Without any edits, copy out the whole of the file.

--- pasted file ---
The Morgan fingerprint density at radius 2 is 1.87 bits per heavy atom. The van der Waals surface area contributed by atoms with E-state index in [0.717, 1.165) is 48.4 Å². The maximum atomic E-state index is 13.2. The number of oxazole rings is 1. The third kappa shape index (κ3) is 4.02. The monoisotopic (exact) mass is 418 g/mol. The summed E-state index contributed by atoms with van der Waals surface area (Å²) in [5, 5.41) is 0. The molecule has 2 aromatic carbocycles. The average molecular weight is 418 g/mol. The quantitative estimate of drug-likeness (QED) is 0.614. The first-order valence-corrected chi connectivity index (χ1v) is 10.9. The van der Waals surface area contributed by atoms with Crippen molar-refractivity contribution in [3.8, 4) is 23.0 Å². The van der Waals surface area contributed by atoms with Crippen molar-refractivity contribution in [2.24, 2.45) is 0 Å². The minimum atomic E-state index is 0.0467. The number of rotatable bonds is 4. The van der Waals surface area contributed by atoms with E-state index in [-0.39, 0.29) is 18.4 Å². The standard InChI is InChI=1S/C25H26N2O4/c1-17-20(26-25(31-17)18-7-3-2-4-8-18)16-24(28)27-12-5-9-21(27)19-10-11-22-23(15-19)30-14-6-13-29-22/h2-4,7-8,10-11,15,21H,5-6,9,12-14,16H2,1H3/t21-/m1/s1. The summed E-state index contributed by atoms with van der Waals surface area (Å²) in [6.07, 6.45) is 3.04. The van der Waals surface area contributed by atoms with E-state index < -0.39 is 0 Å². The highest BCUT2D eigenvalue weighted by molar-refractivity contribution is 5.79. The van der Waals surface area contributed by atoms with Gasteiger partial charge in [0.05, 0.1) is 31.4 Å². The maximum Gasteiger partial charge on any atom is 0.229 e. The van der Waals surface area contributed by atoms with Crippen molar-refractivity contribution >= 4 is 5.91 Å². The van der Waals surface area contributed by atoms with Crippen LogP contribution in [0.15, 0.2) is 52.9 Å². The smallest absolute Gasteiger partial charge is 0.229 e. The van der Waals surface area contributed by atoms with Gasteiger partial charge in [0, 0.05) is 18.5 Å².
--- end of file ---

The Morgan fingerprint density at radius 2 is 1.87 bits per heavy atom. The van der Waals surface area contributed by atoms with E-state index in [0.717, 1.165) is 48.4 Å². The maximum atomic E-state index is 13.2. The number of oxazole rings is 1. The third kappa shape index (κ3) is 4.02. The monoisotopic (exact) mass is 418 g/mol. The summed E-state index contributed by atoms with van der Waals surface area (Å²) in [5, 5.41) is 0. The molecule has 2 aromatic carbocycles. The average molecular weight is 418 g/mol. The quantitative estimate of drug-likeness (QED) is 0.614. The first-order valence-corrected chi connectivity index (χ1v) is 10.9. The van der Waals surface area contributed by atoms with Crippen molar-refractivity contribution in [3.8, 4) is 23.0 Å². The van der Waals surface area contributed by atoms with Crippen molar-refractivity contribution in [2.24, 2.45) is 0 Å². The minimum atomic E-state index is 0.0467. The number of rotatable bonds is 4. The van der Waals surface area contributed by atoms with E-state index in [-0.39, 0.29) is 18.4 Å². The standard InChI is InChI=1S/C25H26N2O4/c1-17-20(26-25(31-17)18-7-3-2-4-8-18)16-24(28)27-12-5-9-21(27)19-10-11-22-23(15-19)30-14-6-13-29-22/h2-4,7-8,10-11,15,21H,5-6,9,12-14,16H2,1H3/t21-/m1/s1. The summed E-state index contributed by atoms with van der Waals surface area (Å²) in [6.07, 6.45) is 3.04. The van der Waals surface area contributed by atoms with E-state index < -0.39 is 0 Å². The highest BCUT2D eigenvalue weighted by molar-refractivity contribution is 5.79. The van der Waals surface area contributed by atoms with Gasteiger partial charge in [0.05, 0.1) is 31.4 Å². The maximum Gasteiger partial charge on any atom is 0.229 e. The van der Waals surface area contributed by atoms with Crippen molar-refractivity contribution >= 4 is 5.91 Å². The van der Waals surface area contributed by atoms with Crippen LogP contribution in [0.15, 0.2) is 52.9 Å². The smallest absolute Gasteiger partial charge is 0.229 e. The van der Waals surface area contributed by atoms with Gasteiger partial charge in [0, 0.05) is 18.5 Å².